Throughout 2019, I am documenting reviews on the books I read each month. I love getting reading recommendations from others, so my goal is to be a similar resource. Here are my thoughts on the books I read this past month:

1. Appointment with death | Agatha christie | fiction
  • In five words: Who killed the matronly curmudgeon?
  • My thoughts: Agatha Christie is my go-to author when I’m wanting a fun and lighthearted read. I love the way she thickens the plot with multiple, complex relationships before slowly narrowing it down. While this wasn’t my favorite of her books (that crown belongs to And Then There Were None), it was quite enjoyable; particularly due to the fascinating Middle Eastern setting.
  • Key quote: “On the whole, you know, people tell you the truth. Because it is easier! Because it is less strain on the inventive faculties! You can tell one lie – or two lies – or three lies or even four lies – but you cannot lie all the time. And so – the truth becomes plain.”
2. If You only knEW | Jamey Ivie | Nonfiction
  • In five words: Transparent testimonies bring God glory.
  • My thoughts: I grew up in a Christian home. So in many ways, I resonated with Jamie’s good-Christian-girl identity. And though I have not had the same sin struggles that she has, I was gripped by her Prodigal Child story. I’ve been her. I am her. And thus, I found her testimony incredibly encouraging. Specifically, it was a good reminder that the Church has largely dropped the ball in regard to transparency and brokenness; As Christians, we shouldn’t feel ashamed to say, “Yes, I struggle too.” Jamie is an excellent model of godly transparency and humility. While the writing isn’t stellar (is it ever really that good in biographies by non-writers?), the story is clear and compelling.
  • Key quote: “God didn’t choose you and then find out about all your mistakes. He knew about your sin and chose you to be His daughter anyway.” 
3. A.D 33 | Ted dekker | Fiction
  • In five words: Jesus befriends a hopeless woman.
  • My thoughts: After reading A.D. 30, I knew I wanted to read the sequel. Unfortunately, it fell short for me. I think it’s only fair to judge a book with strict standards when the author uses Jesus as one of the main characters; That’s a tall task, and while Dekker did some things really well, this book was lacking for me. I was fully gripped by the early scenes with Jesus and his crucifixion. I also found that this book opened my eyes to his suffering and live in a wonderful new way. Yet, I found the shifting love interest (Judah to Saba) to be contrary to early characterization of the men in the first book. I was also really annoyed with the book’s ending. It seemed like Dekker was trying so hard to craft an epic ending; but it really just came off as dramatic and a little cringe-worthy. Again: If you’re going to characterize the Lord in your writing, you’d better do it with expertise and care. Dekker’s approach,while valiant effort, was lacking.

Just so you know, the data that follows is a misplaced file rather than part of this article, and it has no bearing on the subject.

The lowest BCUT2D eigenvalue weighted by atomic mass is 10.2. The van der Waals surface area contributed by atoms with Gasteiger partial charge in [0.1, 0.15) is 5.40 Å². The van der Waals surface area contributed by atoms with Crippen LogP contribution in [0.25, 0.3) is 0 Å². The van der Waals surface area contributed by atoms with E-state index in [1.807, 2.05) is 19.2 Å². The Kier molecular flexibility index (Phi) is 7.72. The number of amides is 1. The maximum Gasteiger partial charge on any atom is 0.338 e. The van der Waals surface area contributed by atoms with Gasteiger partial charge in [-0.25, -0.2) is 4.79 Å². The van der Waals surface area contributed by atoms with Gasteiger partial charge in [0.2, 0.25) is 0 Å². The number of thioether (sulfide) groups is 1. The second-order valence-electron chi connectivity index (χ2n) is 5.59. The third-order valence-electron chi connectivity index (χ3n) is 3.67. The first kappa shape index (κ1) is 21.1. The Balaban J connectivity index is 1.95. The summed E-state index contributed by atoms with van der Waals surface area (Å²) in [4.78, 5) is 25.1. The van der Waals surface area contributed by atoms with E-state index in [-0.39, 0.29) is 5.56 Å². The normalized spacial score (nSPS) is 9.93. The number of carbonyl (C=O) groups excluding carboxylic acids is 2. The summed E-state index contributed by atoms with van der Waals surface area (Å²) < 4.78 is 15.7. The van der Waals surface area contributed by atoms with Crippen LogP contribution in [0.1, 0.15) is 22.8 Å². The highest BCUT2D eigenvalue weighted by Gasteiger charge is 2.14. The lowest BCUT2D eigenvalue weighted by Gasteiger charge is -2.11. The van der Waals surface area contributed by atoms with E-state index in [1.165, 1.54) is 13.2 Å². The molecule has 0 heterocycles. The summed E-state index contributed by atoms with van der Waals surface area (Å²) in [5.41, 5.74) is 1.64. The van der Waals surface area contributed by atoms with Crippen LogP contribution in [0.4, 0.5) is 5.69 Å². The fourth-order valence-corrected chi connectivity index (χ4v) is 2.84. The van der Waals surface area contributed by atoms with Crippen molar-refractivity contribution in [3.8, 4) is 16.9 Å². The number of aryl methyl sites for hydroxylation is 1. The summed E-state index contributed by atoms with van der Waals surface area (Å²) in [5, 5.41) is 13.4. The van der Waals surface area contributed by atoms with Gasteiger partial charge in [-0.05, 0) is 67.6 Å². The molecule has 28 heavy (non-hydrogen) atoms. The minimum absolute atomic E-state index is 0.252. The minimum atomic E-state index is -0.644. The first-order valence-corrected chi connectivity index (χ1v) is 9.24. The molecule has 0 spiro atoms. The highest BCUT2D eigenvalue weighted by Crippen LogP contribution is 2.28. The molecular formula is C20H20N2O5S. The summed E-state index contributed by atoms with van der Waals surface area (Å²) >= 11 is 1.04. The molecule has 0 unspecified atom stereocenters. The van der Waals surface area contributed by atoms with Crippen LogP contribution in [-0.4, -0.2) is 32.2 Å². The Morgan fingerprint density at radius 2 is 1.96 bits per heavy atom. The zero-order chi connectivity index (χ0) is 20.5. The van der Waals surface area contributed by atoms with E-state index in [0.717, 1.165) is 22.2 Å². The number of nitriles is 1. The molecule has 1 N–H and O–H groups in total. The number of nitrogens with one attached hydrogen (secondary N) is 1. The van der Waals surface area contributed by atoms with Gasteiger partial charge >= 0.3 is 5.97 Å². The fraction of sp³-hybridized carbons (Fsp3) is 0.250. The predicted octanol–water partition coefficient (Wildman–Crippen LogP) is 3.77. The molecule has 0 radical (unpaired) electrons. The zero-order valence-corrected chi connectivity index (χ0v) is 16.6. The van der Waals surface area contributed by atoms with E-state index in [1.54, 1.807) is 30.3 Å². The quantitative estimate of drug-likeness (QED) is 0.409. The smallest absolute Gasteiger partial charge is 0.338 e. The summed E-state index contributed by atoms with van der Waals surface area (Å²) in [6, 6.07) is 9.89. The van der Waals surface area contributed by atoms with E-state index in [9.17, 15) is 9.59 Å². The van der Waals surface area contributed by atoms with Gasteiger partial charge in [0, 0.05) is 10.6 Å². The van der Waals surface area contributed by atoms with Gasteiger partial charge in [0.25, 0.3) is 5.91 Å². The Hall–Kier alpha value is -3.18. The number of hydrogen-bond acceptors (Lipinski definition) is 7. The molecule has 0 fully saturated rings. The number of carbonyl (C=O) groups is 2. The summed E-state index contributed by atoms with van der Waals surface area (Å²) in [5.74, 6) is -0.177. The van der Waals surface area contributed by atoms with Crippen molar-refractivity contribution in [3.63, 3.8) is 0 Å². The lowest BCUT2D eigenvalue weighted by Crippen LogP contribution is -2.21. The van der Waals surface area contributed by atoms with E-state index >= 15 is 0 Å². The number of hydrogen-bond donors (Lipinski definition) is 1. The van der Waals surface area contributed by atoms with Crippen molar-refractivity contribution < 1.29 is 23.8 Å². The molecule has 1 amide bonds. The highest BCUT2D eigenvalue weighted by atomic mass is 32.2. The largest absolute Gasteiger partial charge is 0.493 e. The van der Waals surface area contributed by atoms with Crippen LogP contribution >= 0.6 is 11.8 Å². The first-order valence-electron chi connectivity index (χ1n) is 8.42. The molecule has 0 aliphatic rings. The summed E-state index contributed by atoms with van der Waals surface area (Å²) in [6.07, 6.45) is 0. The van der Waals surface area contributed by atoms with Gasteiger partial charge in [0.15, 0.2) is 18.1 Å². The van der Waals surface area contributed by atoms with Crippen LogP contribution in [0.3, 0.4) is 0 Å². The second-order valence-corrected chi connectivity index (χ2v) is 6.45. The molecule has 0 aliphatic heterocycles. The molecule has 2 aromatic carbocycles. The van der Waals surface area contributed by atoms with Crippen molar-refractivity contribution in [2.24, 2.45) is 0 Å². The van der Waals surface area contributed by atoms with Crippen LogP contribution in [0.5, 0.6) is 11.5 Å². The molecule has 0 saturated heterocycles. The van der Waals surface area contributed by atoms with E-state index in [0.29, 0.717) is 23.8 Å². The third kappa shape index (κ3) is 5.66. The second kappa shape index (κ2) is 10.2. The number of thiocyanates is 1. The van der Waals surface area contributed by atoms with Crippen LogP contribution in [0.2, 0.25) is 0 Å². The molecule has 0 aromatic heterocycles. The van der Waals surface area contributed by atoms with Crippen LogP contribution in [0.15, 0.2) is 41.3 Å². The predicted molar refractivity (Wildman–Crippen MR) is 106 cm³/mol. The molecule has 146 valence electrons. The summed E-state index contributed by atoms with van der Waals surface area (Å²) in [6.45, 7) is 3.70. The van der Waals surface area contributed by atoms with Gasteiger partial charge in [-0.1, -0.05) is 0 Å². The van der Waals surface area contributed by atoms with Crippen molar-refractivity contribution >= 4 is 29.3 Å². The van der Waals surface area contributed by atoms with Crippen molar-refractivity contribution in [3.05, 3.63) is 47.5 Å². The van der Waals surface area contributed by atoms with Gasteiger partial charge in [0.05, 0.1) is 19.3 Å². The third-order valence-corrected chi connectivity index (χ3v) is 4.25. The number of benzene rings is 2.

• Key quote: “He learned obedience through what he suffered… Right now Yeshua was like me. He too suffered without advantage, and this truth drew me to him as I had never been.”
4. The reason for god | tim keller | nonFiction
  • In five words: Let’s address the tough questions.
  • My thoughts: I found Keller’s insights to be, while not exhaustive, extremely helpful and sound. I definitely don’t recommend listening to this as an audiobook though- it needs to be read and meditated on, and I’ll likely re-read it in the future to do just that. The content is helpful because the questions are ones that people have and will ask me. I want to be able to mark them up in a physical book to better ingrain them in my memory.
  • Key quote: “[It is] impossible…to stay fully human if you refuse the cost of forgiveness, the substitutional exchange of love, and the confinements of community…You were made for mutually self-giving, other directed love. Self-centeredness destroys the fabric of what God has made.”

Leave a Reply

Fill in your details below or click an icon to log in: Logo

You are commenting using your account. Log Out /  Change )

Twitter picture

You are commenting using your Twitter account. Log Out /  Change )

Facebook photo

You are commenting using your Facebook account. Log Out /  Change )

Connecting to %s